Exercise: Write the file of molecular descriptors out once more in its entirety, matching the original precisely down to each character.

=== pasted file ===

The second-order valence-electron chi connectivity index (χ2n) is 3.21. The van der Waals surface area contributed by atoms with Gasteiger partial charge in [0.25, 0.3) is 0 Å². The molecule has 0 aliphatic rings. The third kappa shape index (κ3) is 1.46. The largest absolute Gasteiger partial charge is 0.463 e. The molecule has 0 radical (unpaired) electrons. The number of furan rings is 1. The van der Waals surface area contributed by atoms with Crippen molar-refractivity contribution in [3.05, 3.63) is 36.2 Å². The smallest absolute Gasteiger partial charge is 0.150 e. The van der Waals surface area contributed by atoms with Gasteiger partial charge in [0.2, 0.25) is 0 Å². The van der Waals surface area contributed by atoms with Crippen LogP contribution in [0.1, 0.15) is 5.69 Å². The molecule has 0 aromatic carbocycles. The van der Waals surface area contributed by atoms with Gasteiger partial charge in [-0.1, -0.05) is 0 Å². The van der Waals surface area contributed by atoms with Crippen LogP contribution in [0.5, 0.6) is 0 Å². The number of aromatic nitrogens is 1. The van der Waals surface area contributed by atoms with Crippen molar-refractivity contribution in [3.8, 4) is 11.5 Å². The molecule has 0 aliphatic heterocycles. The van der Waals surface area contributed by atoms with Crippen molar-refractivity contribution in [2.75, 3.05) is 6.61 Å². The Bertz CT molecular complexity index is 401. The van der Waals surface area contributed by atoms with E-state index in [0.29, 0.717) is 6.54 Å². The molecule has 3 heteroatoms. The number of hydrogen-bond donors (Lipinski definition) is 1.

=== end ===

The second-order valence-electron chi connectivity index (χ2n) is 3.21. The van der Waals surface area contributed by atoms with Gasteiger partial charge in [0.25, 0.3) is 0 Å². The molecule has 0 aliphatic rings. The third kappa shape index (κ3) is 1.46. The largest absolute Gasteiger partial charge is 0.463 e. The molecule has 0 radical (unpaired) electrons. The number of furan rings is 1. The van der Waals surface area contributed by atoms with Crippen molar-refractivity contribution in [3.05, 3.63) is 36.2 Å². The smallest absolute Gasteiger partial charge is 0.150 e. The van der Waals surface area contributed by atoms with Gasteiger partial charge in [0.2, 0.25) is 0 Å². The van der Waals surface area contributed by atoms with Crippen LogP contribution in [0.1, 0.15) is 5.69 Å². The molecule has 0 aromatic carbocycles. The van der Waals surface area contributed by atoms with Gasteiger partial charge in [-0.1, -0.05) is 0 Å². The van der Waals surface area contributed by atoms with Crippen LogP contribution in [0.5, 0.6) is 0 Å². The number of aromatic nitrogens is 1. The van der Waals surface area contributed by atoms with Crippen molar-refractivity contribution in [3.8, 4) is 11.5 Å². The molecule has 0 aliphatic heterocycles. The van der Waals surface area contributed by atoms with Crippen molar-refractivity contribution in [2.75, 3.05) is 6.61 Å². The Bertz CT molecular complexity index is 401. The van der Waals surface area contributed by atoms with E-state index in [0.29, 0.717) is 6.54 Å². The molecule has 3 heteroatoms. The number of hydrogen-bond donors (Lipinski definition) is 1.